–Sigrid Nunez

Why do you write?

 —Sigrid Nunez, New York City

Sigrid, there are so many ways I can answer this question, and perhaps that initial sense of where do I even start? may be what you’re after, given your interest in writers’ responses to this question and in the way, as you’ve said, “language reflects how we think and feel about the world.” I want to go back to the beginnings on this, to a child whose sense of self was interwoven with books and their function as a passport to life.

I’ve often told people that I grew up in a very small town that had no other little girls. That’s close to the truth if I select the ages five to ten and don’t count the few girls, older or younger, who were occasionally in and out of my orbit. I lived mostly in the world I shared with my dolls and, even more, in the books that came into my life. The first book that was mine alone, and that I inscribed with my first letters, was When We Were Very Young by A. A. Milne. As my six-year-old brother had been given Milne’s Now We Are Six, I assumed that, since I was two years younger, being very young meant being four, which shows my early belief in the ability of books and their words to be an immediate, literal part of my life. Books, even just as physical objects, were magical to me. My parents read me Little Golden Books, which I loved, including the word golden, but the day I graduated to Junior Books felt like a rite of passage. I was no longer very young; I was beginning to grow older. That change in book format was the proof—the elongated pages, the increase in the number of words over pictures, their larger role in painting the world of the story.

My family moved several times in my childhood—Illinois to Indiana to Missouri to Ohio to Kentucky to Minnesota—once, almost all the way west to Washington—and books stayed my constant wherever I was the new girl. My imaginative life went with me. I didn’t write except for school assignments, but I found that teachers often asked me to read those assignments out loud. That always made me both pleased and apprehensive, but when my sixth grade teacher said I would probably become a writer, I was startled and privately disagreed. The idea of writing a whole book seemed nearly impossible, and so did the idea I could ask for the attention of readers with an actual book. Yet in three years something happened—what I have no memory of—and when I was a freshman in high school and without really deciding, I knew writing was what I was going to do.

In college, my idea of writing developed a romantic gloss. I was very aware of writers who had become famous as people, as well as for their work, particularly the American ex-patriates who had lived and worked in Paris in the 1920s. I wondered if that fame was part of being a real writer, every book publication noted as a major event, every excursion to a notable watering place part of the package. I don’t know that it attracted me as an idea, but it did make me curious and was part of my thinking at a time when I was not a writer at all. I remember a college friend questioning that I was going to be a writer, telling me a friend of hers from high school not only intended to write; he was consumed with actually writing. My lack of writing much of anything more than required papers weighed on me as I made my way through courses that, in my idiosyncratic view, seemed about things a writer should know.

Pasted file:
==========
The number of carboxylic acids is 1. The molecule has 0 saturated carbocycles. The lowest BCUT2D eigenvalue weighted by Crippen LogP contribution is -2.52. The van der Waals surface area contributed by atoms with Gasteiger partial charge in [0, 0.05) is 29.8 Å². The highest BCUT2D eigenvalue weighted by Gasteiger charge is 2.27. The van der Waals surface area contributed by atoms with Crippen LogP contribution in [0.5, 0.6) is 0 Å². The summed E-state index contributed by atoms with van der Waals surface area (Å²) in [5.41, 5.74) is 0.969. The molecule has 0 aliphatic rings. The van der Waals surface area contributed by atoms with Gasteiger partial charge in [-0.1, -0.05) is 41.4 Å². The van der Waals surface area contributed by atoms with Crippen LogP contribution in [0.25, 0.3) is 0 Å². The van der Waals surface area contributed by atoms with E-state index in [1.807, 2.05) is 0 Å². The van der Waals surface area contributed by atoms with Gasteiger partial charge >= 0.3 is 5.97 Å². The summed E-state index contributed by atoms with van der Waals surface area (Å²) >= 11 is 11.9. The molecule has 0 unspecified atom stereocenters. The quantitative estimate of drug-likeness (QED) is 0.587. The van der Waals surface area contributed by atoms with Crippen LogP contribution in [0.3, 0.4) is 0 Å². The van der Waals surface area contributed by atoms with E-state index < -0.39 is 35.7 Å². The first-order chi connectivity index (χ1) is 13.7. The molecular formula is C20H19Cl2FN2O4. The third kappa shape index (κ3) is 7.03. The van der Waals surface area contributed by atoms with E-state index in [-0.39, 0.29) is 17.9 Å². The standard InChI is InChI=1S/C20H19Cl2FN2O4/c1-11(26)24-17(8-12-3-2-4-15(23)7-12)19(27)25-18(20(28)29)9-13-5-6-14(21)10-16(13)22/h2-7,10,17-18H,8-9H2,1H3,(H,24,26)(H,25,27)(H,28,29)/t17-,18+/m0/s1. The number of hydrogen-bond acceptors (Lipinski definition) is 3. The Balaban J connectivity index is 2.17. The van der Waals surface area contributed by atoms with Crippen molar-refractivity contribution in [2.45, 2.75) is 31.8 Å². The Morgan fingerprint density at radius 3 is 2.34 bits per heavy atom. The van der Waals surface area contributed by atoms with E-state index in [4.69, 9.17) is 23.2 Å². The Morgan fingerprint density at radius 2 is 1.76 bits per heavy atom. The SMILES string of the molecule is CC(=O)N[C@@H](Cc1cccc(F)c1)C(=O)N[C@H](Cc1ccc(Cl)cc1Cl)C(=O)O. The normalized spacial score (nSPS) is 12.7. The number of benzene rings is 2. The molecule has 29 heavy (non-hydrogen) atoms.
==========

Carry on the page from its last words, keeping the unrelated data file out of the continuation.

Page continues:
During my senior year in college, though I was dubious about their value, I took two creative writing courses, one with John Hawkes, a second with Park Honan. The course with John Hawkes made me uneasy. His particular passion for writing came from a different sensibility than mine, though I admired the lyricism of much of his writing, something that has always drawn me to writers. I didn’t impress him at all with my writing, though he told me something that I didn’t know and didn’t forget, that I had an eye for detail (“the noisy bacon shrinks in the pan,” “the sled raked skittishly down the hill”). On the other hand, Park Honan gave me a wild hope for he called a story I wrote easily the best thing that had come from the class that semester.

After college and during graduate school in history and for many of the years that followed, I stopped telling people I was a would-be writer and went underground trying to become an actual one. Perhaps from the course with John Hawkes, I’d adopted the idea that all work needs to be experimental and highly original to be good, and my writing efforts reflected just how badly I could write with that as the controlling view. I struggled with a novel that had such a bizarre idea as its premise that I’m not even sure what it was. Yet even in that dreadful endeavor, there were a few sentences and phrases that felt truly mine, enough so that I later reclaimed them in new work.

It was not until my daughter was a baby that I started a project (the ancestor of Time Stamp) that began to come together for me as a writer, particularly as I began to learn the important dailiness of work. Though I kept what I was doing to myself for a long time, that period marks the start of the time when I knew why I write. 

So here, finally, is the short answer to the question. While the language of writing does reflect how I think and feel about the world, I write because the charge and exactitude make me feel like myself. They have since I was very young.

Read about Sigrid and her work at


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